St. Patrick’s Day Traditions 11Mar14
There are many traditions associated with St. Patrick’s Day, even though some of them don’t have anything to do with Ireland. The day is adorned with shamrocks and parades, and more than a little beer. From the color green to leprechauns, it’s a festive day that Irish people especially enjoy. Many other people enjoy it, too. Chicago officials order the Chicago River dyed green for the day.
Shamrocks were sacred plants in ancient Ireland, symbolizing spring’s rebirth. It was seen as a symbol of an emerging sense of Irish nationalism by the 17th century. As the English seized land from the Irish and made laws against speaking their language, people wore shamrocks as symbols of their pride in their Irish heritage and displeasure with being ruled by the English. Show your Irish pride with any number of personalized gifts from Taylor Gifts.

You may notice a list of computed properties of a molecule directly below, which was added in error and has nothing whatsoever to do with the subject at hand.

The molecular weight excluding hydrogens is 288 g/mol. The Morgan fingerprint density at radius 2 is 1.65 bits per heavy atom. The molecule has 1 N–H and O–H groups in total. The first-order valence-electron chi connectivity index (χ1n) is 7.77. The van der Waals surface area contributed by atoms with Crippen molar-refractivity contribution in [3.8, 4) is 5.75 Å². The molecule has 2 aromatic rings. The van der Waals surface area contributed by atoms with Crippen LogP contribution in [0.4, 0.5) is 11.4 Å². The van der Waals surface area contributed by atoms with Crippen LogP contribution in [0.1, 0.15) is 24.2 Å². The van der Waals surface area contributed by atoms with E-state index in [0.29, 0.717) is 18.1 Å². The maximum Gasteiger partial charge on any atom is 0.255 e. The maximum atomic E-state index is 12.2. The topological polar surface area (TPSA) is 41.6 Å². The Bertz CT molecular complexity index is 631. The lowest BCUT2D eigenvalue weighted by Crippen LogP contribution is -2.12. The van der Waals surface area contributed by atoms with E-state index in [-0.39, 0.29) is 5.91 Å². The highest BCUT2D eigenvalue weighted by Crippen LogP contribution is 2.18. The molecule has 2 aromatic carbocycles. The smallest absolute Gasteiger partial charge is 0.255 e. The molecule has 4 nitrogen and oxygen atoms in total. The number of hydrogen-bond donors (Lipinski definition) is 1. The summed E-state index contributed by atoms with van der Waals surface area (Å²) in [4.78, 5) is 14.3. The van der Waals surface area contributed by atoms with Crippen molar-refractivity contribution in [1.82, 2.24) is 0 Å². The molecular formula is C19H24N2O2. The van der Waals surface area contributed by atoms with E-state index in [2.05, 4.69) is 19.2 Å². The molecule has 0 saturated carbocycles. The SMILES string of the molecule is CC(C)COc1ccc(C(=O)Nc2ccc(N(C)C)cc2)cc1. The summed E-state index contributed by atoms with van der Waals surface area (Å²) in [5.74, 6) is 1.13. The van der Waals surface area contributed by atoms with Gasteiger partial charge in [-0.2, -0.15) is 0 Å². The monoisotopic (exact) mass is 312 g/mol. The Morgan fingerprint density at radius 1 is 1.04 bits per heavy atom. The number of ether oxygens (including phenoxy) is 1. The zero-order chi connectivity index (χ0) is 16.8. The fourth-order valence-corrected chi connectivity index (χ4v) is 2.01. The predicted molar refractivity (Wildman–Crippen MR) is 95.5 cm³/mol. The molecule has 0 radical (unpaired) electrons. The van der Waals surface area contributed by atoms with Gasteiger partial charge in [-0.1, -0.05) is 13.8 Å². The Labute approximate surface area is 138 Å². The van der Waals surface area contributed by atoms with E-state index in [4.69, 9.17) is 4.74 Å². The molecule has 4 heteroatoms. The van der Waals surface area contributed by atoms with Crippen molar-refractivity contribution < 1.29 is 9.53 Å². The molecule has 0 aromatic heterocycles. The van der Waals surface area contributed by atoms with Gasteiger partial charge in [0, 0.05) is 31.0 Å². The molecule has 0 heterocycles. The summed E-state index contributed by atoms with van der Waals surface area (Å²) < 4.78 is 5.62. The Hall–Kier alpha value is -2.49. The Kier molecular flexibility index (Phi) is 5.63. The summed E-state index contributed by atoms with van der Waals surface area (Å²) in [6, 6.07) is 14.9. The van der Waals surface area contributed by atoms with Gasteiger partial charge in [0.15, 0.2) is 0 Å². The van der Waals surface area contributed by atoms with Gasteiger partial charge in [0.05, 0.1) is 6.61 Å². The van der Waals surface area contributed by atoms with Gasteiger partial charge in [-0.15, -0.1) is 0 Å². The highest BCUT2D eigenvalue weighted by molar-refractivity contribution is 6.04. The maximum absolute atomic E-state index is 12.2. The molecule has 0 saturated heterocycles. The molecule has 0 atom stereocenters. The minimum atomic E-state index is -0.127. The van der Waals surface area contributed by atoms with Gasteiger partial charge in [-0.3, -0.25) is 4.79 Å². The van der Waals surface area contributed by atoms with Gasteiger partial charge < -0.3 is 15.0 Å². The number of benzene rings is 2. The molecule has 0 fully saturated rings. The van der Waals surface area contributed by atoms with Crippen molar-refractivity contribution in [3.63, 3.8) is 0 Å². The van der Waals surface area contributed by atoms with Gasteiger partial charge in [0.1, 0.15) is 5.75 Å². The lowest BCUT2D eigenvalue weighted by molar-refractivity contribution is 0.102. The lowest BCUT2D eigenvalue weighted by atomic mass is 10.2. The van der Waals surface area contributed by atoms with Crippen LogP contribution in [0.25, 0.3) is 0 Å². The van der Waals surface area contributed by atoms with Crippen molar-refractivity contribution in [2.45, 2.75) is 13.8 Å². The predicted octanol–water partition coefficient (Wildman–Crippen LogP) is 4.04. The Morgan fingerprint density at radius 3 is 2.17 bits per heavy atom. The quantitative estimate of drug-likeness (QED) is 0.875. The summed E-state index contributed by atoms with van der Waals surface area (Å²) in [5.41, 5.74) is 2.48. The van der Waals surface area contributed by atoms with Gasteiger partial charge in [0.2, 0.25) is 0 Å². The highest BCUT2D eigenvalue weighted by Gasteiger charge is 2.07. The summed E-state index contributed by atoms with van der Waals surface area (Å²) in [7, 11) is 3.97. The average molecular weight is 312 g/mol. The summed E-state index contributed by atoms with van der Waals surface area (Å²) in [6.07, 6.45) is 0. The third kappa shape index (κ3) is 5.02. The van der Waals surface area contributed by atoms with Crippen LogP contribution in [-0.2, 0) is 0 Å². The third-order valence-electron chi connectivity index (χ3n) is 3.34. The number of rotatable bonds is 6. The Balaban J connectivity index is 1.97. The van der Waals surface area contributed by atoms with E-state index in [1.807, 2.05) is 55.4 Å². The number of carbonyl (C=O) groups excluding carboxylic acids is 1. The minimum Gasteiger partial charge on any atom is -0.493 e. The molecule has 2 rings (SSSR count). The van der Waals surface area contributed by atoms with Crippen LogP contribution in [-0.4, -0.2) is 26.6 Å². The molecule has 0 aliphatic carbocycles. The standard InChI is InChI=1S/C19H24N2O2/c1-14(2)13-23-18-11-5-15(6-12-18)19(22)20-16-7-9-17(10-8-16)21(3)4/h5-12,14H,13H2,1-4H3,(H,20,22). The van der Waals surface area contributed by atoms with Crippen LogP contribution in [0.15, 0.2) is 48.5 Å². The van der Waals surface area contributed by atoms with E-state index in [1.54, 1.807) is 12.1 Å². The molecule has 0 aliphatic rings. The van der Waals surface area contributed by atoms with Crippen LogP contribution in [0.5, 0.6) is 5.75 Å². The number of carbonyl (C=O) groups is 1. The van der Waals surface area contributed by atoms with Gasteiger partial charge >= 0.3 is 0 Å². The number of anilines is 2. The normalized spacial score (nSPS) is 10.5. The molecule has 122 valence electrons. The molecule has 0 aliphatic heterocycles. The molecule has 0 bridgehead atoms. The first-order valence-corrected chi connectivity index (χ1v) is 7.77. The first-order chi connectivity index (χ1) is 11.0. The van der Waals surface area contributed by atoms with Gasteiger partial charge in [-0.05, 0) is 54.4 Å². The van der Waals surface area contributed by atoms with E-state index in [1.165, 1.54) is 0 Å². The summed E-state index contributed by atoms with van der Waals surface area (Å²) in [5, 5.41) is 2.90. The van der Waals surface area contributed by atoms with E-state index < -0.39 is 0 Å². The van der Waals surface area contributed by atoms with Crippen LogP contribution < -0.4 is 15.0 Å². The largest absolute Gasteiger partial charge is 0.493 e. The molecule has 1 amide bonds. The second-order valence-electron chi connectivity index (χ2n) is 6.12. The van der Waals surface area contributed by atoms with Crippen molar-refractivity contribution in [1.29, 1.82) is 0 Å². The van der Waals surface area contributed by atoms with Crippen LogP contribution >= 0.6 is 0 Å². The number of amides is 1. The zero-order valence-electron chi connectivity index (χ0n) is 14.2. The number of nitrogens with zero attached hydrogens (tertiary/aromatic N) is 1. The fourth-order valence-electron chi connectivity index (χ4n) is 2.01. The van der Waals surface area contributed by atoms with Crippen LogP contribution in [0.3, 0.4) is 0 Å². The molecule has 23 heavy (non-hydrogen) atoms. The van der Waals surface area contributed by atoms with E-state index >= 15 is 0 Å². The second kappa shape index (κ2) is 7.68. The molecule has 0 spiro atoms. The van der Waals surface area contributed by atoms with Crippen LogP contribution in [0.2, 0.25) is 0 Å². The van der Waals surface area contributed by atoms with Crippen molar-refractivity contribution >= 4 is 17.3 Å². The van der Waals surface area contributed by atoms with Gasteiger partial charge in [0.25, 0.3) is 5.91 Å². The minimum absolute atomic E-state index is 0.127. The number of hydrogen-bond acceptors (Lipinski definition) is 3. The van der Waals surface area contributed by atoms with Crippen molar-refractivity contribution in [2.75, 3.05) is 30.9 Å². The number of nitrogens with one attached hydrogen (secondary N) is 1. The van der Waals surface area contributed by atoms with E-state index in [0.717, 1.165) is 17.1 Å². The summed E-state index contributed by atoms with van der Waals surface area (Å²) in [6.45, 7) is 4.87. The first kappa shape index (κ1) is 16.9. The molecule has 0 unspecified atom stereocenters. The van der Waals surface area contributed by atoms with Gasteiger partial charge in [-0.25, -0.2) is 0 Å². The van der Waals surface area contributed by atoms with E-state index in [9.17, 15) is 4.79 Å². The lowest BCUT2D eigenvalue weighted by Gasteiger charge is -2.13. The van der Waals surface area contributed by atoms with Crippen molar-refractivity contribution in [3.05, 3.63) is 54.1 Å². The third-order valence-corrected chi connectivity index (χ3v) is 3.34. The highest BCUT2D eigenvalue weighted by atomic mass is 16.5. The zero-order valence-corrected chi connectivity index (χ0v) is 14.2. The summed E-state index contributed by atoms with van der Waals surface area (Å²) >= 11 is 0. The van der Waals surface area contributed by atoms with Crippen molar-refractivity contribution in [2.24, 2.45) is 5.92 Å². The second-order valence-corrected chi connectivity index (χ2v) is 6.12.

Music is often heard during parades and parties on St. Paddy’s Day. Music has always been an integral part of life for the Irish. They passed their history, legends and religion from one generation to the next with songs and stories. When oppressed by the English, they turned to music, to hold on to Irish history and heritage.
The story is told of St. Patrick standing on a hilltop and banishing snakes from all of Ireland. This is a legend; Ireland is an island and never had any snakes. This tale is really retelling a metaphor for the Irish eradication of the ideology of pagans from Ireland, and Christianity’s triumph.
Leprechauns were originally part of Irish folklore, known as “lobaircins”, which means “small bodied fellows”. It is thought that believing in leprechauns comes from a Celtic belief in fairies. These are tiny people who can serve either good or evil. In Irish folktales, leprechauns were cranky. They have always been known as tricky little fellows, using this trickery to protect their treasure, found in fables alone.